The force needs to improve how it plans its future workforce needs. The force’s workforce projections over the next four years are based on the anticipated numbers of officers leaving the force. It adjusts numbers for increases in capacity for domestic abuse, public protection, cyber-crime, managing dangerous offenders and armed policing. The force has a workforce and talent management strategy with detailed annual training plans for the period to 2021. It intends to build into its medium-term plans robust career pathways and training plans. These plans will encourage uniformed officers to apply for specialist posts and will consider direct entry.
We welcome these ambitions, but the force needs to show evidence of achieving its plans. And it needs to show how these lead to operational and performance benefits.
Following its 2010 consultation about revaluing public-sector pensions, the government announced, in 2016 and 2018, reductions in the discount rate it uses to set contribution rates for the unfunded public service pension schemes. These include the police service pension scheme. A lower discount rate will result in higher contribution rates for the employer. The official notification of a lower rate in September 2018 did not allow PCCs time to include the effect of this in their financial planning. In December 2018, the government announced a pension grant for 2019/20 for each PCC. It allocated funding to each force to specifically help the police pay for these increased costs in the next year. PCCs must now plan for how they will finance the increased costs in the following years, assessing the effect on their officer numbers and their ability to provide effective and efficient services.
The force needs to improve its financial planning. The force’s medium-term financial plan assumes 5 percent annual increases in the police precept and 3 percent annual vacancies in budgeted police officer and staff numbers. It is also assuming a 4 percent reduction in grant in 2021/22. The combined effect of these assumptions brings with it a measure of risk. The force should undertake sensitivity analysis and identify ways to reduce this risk.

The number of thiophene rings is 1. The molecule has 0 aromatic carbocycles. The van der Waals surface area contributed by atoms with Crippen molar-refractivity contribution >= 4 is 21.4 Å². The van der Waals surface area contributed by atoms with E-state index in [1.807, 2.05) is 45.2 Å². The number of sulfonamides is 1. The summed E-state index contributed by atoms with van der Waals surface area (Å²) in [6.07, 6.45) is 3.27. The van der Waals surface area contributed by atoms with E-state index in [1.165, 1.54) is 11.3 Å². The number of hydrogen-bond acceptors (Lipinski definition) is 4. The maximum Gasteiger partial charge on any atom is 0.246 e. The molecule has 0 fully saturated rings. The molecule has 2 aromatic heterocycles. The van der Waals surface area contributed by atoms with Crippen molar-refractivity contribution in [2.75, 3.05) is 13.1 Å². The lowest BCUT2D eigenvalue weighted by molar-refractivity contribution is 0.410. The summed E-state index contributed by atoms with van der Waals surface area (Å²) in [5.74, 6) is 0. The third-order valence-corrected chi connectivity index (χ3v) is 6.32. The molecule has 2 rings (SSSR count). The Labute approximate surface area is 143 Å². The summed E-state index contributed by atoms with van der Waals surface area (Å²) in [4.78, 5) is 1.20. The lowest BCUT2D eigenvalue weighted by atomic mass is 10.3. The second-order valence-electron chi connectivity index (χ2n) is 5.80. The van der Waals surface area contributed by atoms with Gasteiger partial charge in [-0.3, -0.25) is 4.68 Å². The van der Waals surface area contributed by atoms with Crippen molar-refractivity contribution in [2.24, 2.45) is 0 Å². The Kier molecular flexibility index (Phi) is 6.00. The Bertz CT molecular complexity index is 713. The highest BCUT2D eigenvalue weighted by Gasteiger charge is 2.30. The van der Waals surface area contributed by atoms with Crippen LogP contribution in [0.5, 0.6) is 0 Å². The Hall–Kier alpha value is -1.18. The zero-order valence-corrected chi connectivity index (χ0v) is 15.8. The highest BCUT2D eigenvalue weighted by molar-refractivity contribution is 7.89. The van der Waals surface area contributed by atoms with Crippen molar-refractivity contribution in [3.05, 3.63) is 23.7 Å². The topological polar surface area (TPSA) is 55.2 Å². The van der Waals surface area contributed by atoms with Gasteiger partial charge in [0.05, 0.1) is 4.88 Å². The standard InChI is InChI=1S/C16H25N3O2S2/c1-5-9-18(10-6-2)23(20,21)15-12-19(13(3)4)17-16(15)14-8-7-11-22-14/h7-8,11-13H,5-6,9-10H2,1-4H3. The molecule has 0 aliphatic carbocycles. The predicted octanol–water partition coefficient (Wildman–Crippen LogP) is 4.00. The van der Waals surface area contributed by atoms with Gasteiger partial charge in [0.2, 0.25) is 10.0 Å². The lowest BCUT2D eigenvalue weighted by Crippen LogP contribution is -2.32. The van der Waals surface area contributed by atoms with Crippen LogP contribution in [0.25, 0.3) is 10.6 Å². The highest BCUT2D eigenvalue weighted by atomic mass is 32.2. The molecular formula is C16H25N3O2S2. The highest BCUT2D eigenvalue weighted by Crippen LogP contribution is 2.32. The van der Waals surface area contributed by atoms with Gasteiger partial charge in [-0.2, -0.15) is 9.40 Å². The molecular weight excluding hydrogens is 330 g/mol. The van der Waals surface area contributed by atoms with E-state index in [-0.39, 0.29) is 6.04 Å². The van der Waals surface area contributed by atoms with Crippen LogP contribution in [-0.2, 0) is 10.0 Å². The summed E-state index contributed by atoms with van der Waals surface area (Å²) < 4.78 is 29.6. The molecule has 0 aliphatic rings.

Between 2018/19 and 2021/22, the force plans to draw £3.9m from reserves to balance annual revenue budgets. The force’s general and specific reserves are projected to fall from £20.5m in 2018/19 to £5.9m in 2021/22. This leaves the force with reduced financial security. This is particularly the case given that it must make £5.6m of savings by 2021/22 when the level of reserves is lowest.
The force should stress-test its financial resilience in the later years of its medium-term plan for potential financial and operational risks. This should identify steps to take if operational and other pressures arise alongside delays in achieving the required level of savings.
Leadership and workforce development
At one level, the force’s succession planning is good. The force knows the number of police officer retirements that are likely in the next four years and the potential loss of skills. What is less evident are the actions to address this. Much depends on the outcomes of the skills audit that was in progress during our inspection. And much depends on the force’s new personal development process.
The force’s chief officer team holds succession planning events twice a year. But these are focused solely on meeting numbers at a particular rank, with no consideration for changing skills requirements. There is no evidence of force-wide succession planning for police staff. This was an area for improvement in 2017.
The force has a talent management scheme for career development. The scheme is designed for ranks up to inspector and the police staff equivalent. Those inducted on a talent scheme stay on it for 24 months and may visit local businesses as part of their personal development. This is positive progress in an area that was identified for improvement in 2017.
Ambition to improve
Dyfed-Powys Police has some plans in place for future improvement but needs to be more ambitious. Financial plans are built on generally sound planning assumptions and subject to standard scrutiny and challenge arrangements. The emerging issue of police pensions, as outlined above, presents an additional risk at a time when reserves will become strained.
The force has identified its savings for the coming financial year. It has confirmed these are achievable before the end of the financial year. Longer-term planning to realise the force’s 2025 vision is some way off.
The force has configured its estates strategy to simple asset replacement. It has yet to be configured to meeting future needs. The force needs to ensure it understands its future demand and the resources, skills and assets it will need.Summary for question 2